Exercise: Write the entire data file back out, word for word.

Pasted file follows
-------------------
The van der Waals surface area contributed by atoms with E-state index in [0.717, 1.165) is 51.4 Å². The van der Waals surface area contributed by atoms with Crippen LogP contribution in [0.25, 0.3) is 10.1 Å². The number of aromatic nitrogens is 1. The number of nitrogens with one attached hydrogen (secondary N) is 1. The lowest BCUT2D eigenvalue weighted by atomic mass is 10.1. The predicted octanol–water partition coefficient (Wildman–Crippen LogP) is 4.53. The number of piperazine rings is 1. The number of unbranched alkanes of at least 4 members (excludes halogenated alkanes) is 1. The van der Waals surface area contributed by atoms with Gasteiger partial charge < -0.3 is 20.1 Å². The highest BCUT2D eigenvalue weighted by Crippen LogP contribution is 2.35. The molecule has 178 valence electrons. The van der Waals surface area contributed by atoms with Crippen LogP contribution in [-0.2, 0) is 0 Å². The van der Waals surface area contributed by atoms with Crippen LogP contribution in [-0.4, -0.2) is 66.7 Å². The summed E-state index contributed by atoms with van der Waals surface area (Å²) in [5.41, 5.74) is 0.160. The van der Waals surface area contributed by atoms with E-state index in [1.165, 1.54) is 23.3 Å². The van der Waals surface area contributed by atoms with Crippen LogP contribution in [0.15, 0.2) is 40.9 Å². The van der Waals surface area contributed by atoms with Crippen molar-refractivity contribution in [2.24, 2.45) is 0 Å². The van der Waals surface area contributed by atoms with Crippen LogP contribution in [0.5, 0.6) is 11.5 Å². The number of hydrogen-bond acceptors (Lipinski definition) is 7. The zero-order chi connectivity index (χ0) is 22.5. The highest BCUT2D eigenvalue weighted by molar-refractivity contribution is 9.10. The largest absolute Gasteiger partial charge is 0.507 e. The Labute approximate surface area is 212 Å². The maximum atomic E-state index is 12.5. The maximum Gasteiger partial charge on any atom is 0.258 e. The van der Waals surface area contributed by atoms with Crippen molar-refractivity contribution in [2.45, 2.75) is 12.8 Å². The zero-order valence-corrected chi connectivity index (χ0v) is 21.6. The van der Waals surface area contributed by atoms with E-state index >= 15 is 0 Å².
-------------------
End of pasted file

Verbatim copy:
The van der Waals surface area contributed by atoms with E-state index in [0.717, 1.165) is 51.4 Å². The van der Waals surface area contributed by atoms with Crippen LogP contribution in [0.25, 0.3) is 10.1 Å². The number of aromatic nitrogens is 1. The number of nitrogens with one attached hydrogen (secondary N) is 1. The lowest BCUT2D eigenvalue weighted by atomic mass is 10.1. The predicted octanol–water partition coefficient (Wildman–Crippen LogP) is 4.53. The number of piperazine rings is 1. The number of unbranched alkanes of at least 4 members (excludes halogenated alkanes) is 1. The van der Waals surface area contributed by atoms with Gasteiger partial charge < -0.3 is 20.1 Å². The highest BCUT2D eigenvalue weighted by Crippen LogP contribution is 2.35. The molecule has 178 valence electrons. The van der Waals surface area contributed by atoms with Crippen LogP contribution in [-0.2, 0) is 0 Å². The van der Waals surface area contributed by atoms with Crippen LogP contribution in [-0.4, -0.2) is 66.7 Å². The summed E-state index contributed by atoms with van der Waals surface area (Å²) in [5.41, 5.74) is 0.160. The van der Waals surface area contributed by atoms with E-state index in [1.165, 1.54) is 23.3 Å². The van der Waals surface area contributed by atoms with Crippen LogP contribution in [0.15, 0.2) is 40.9 Å². The van der Waals surface area contributed by atoms with Crippen molar-refractivity contribution in [2.24, 2.45) is 0 Å². The van der Waals surface area contributed by atoms with Crippen LogP contribution in [0.5, 0.6) is 11.5 Å². The number of hydrogen-bond acceptors (Lipinski definition) is 7. The zero-order chi connectivity index (χ0) is 22.5. The highest BCUT2D eigenvalue weighted by molar-refractivity contribution is 9.10. The largest absolute Gasteiger partial charge is 0.507 e. The Labute approximate surface area is 212 Å². The maximum atomic E-state index is 12.5. The maximum Gasteiger partial charge on any atom is 0.258 e. The van der Waals surface area contributed by atoms with Crippen molar-refractivity contribution in [2.45, 2.75) is 12.8 Å². The zero-order valence-corrected chi connectivity index (χ0v) is 21.6. The van der Waals surface area contributed by atoms with E-state index >= 15 is 0 Å².